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What is a capital contribution reserve?

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Last updated on 23/09/2021

The following Corporate Q&A provides comprehensive and up to date legal information covering:

  • What is a capital contribution reserve?

What is a capital contribution reserve?

A capital contribution reserve typically arises when an irrevocable gift has been made to a company by a shareholder (ie new shares are not issued in consideration). Such a payment often arises in the context of overseas companies, where a parent company makes a long term loan to a subsidiary at a below market rate of interest. The difference between the face value of the loan, and its discounted value using a market rate of interest, is required to be credited to a capital contribution reserve.

The Privy Council (PC) case of Keller v Williams [2000] 2 BCLC 390 explored the context in which capital contributions might arise and how the funds might be used. The dispute centred on whether the funds paid were to be treated as capital contributions (as shown in the company's records) or as shareholders' loans. The PC, upholding the decision of the lower courts, held ‘…If the shareholders of a company agree to increase its capital without a formal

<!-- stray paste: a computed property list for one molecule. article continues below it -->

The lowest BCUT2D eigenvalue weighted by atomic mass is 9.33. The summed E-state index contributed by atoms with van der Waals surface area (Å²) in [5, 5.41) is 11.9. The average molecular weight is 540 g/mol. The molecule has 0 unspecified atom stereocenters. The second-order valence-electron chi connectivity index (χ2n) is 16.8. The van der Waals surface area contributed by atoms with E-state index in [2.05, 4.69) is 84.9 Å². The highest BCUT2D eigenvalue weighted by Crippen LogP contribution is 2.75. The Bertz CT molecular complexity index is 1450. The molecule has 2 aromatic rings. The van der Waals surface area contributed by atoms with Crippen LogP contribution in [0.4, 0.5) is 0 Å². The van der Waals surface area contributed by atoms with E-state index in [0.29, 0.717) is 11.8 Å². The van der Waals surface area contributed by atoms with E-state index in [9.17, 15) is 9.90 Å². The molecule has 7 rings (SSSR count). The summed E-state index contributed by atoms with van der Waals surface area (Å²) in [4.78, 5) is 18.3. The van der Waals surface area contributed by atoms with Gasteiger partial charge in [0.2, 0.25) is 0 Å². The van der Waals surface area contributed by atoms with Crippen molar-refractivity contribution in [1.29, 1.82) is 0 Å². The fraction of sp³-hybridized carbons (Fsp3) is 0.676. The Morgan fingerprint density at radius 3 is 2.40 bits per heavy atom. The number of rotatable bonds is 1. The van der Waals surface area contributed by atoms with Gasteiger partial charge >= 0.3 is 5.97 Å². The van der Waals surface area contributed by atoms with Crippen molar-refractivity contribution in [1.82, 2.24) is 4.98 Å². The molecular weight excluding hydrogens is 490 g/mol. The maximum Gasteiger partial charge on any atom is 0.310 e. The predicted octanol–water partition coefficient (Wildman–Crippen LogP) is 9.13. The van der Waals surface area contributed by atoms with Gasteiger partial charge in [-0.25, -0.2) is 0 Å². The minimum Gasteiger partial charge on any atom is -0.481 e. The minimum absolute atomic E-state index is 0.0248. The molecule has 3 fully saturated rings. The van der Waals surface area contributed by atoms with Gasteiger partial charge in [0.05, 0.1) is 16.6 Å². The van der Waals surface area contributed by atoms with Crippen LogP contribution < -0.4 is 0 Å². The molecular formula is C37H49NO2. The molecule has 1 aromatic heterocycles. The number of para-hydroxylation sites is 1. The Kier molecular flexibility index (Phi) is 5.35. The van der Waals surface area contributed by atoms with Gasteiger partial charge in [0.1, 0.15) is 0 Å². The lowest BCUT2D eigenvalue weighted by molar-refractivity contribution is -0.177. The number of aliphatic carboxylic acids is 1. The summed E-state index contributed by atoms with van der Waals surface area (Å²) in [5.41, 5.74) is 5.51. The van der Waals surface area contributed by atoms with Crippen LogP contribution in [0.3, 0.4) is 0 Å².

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Capital contribution reserve definition
What does Capital contribution reserve mean?

Arises when an irrevocable gift has been made to a company by a shareholder. This was relatively rare in the past, but now arises quite commonly where a parent company makes a long term loan to a subsidiary at a below market rate of interest. The difference between the face value of the loan, and its discounted value using a market rate of interest, is required to be credited to a capital contribution reserve.

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